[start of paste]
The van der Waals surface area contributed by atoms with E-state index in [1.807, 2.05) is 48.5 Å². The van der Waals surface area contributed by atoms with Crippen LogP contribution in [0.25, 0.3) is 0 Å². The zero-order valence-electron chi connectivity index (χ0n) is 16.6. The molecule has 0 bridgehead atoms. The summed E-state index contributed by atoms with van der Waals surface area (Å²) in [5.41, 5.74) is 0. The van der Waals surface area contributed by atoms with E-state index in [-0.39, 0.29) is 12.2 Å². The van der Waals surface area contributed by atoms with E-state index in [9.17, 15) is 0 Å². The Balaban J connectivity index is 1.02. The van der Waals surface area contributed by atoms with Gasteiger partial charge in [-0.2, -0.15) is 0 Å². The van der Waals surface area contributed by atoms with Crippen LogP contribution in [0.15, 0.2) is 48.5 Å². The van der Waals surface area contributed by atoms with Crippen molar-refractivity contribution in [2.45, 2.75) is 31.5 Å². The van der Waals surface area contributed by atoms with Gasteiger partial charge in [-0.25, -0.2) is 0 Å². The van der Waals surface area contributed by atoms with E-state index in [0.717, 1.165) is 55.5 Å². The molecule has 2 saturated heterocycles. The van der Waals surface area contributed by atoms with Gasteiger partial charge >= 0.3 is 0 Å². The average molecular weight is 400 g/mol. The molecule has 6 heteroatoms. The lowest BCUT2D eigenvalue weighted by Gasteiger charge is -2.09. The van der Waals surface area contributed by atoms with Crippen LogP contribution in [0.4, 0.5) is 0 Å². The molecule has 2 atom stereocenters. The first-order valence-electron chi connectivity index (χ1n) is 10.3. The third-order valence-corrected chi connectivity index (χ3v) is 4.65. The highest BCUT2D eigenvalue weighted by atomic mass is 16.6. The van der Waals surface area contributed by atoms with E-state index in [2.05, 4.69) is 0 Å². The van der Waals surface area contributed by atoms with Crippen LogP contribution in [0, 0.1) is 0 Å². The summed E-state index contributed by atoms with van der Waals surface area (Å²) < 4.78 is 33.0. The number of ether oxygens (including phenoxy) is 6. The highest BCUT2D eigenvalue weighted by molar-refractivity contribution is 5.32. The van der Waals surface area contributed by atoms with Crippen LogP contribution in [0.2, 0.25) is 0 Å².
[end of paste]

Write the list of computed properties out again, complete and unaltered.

The van der Waals surface area contributed by atoms with E-state index in [1.807, 2.05) is 48.5 Å². The van der Waals surface area contributed by atoms with Crippen LogP contribution in [0.25, 0.3) is 0 Å². The zero-order valence-electron chi connectivity index (χ0n) is 16.6. The molecule has 0 bridgehead atoms. The summed E-state index contributed by atoms with van der Waals surface area (Å²) in [5.41, 5.74) is 0. The van der Waals surface area contributed by atoms with E-state index in [-0.39, 0.29) is 12.2 Å². The van der Waals surface area contributed by atoms with E-state index in [9.17, 15) is 0 Å². The Balaban J connectivity index is 1.02. The van der Waals surface area contributed by atoms with Gasteiger partial charge in [-0.2, -0.15) is 0 Å². The van der Waals surface area contributed by atoms with Crippen LogP contribution in [0.15, 0.2) is 48.5 Å². The van der Waals surface area contributed by atoms with Crippen molar-refractivity contribution in [2.45, 2.75) is 31.5 Å². The van der Waals surface area contributed by atoms with Gasteiger partial charge in [-0.25, -0.2) is 0 Å². The van der Waals surface area contributed by atoms with E-state index in [0.717, 1.165) is 55.5 Å². The molecule has 2 saturated heterocycles. The van der Waals surface area contributed by atoms with Gasteiger partial charge >= 0.3 is 0 Å². The average molecular weight is 400 g/mol. The molecule has 6 heteroatoms. The lowest BCUT2D eigenvalue weighted by Gasteiger charge is -2.09. The van der Waals surface area contributed by atoms with Crippen LogP contribution in [0.4, 0.5) is 0 Å². The molecule has 2 atom stereocenters. The first-order valence-electron chi connectivity index (χ1n) is 10.3. The third-order valence-corrected chi connectivity index (χ3v) is 4.65. The highest BCUT2D eigenvalue weighted by atomic mass is 16.6. The van der Waals surface area contributed by atoms with E-state index in [2.05, 4.69) is 0 Å². The van der Waals surface area contributed by atoms with Crippen LogP contribution in [0, 0.1) is 0 Å². The summed E-state index contributed by atoms with van der Waals surface area (Å²) < 4.78 is 33.0. The number of ether oxygens (including phenoxy) is 6. The highest BCUT2D eigenvalue weighted by molar-refractivity contribution is 5.32. The van der Waals surface area contributed by atoms with Crippen LogP contribution in [0.2, 0.25) is 0 Å².